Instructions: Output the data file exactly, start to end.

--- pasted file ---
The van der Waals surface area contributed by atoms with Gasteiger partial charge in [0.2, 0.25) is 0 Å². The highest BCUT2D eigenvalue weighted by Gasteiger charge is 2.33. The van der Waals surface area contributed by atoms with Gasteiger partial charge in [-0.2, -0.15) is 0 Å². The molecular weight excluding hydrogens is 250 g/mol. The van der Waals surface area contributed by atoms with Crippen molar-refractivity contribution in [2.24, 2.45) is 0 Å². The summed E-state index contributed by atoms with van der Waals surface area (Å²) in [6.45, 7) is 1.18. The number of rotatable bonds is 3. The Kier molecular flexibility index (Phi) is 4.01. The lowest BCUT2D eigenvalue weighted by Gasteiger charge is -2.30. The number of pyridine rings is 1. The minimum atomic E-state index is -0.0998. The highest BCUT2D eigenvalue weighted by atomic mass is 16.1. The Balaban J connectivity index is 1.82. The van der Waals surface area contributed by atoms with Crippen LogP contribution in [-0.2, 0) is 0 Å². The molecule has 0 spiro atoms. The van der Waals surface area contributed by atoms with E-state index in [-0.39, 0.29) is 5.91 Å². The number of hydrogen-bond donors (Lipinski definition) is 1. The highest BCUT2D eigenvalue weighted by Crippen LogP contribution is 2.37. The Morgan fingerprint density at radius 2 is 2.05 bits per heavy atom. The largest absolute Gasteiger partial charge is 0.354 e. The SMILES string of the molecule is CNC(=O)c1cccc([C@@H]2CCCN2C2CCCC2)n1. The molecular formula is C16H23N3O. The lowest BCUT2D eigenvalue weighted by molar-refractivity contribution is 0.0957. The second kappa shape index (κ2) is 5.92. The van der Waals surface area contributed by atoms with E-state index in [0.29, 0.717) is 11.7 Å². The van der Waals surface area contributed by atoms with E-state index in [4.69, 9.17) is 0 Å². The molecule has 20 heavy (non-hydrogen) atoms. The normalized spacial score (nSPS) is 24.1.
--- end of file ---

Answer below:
The van der Waals surface area contributed by atoms with Gasteiger partial charge in [0.2, 0.25) is 0 Å². The highest BCUT2D eigenvalue weighted by Gasteiger charge is 2.33. The van der Waals surface area contributed by atoms with Gasteiger partial charge in [-0.2, -0.15) is 0 Å². The molecular weight excluding hydrogens is 250 g/mol. The van der Waals surface area contributed by atoms with Crippen molar-refractivity contribution in [2.24, 2.45) is 0 Å². The summed E-state index contributed by atoms with van der Waals surface area (Å²) in [6.45, 7) is 1.18. The number of rotatable bonds is 3. The Kier molecular flexibility index (Phi) is 4.01. The lowest BCUT2D eigenvalue weighted by Gasteiger charge is -2.30. The number of pyridine rings is 1. The minimum atomic E-state index is -0.0998. The highest BCUT2D eigenvalue weighted by atomic mass is 16.1. The Balaban J connectivity index is 1.82. The van der Waals surface area contributed by atoms with Crippen LogP contribution in [-0.2, 0) is 0 Å². The molecule has 0 spiro atoms. The van der Waals surface area contributed by atoms with E-state index in [-0.39, 0.29) is 5.91 Å². The number of hydrogen-bond donors (Lipinski definition) is 1. The highest BCUT2D eigenvalue weighted by Crippen LogP contribution is 2.37. The Morgan fingerprint density at radius 2 is 2.05 bits per heavy atom. The largest absolute Gasteiger partial charge is 0.354 e. The SMILES string of the molecule is CNC(=O)c1cccc([C@@H]2CCCN2C2CCCC2)n1. The molecular formula is C16H23N3O. The lowest BCUT2D eigenvalue weighted by molar-refractivity contribution is 0.0957. The second kappa shape index (κ2) is 5.92. The van der Waals surface area contributed by atoms with E-state index in [0.29, 0.717) is 11.7 Å². The van der Waals surface area contributed by atoms with E-state index in [4.69, 9.17) is 0 Å². The molecule has 20 heavy (non-hydrogen) atoms. The normalized spacial score (nSPS) is 24.1.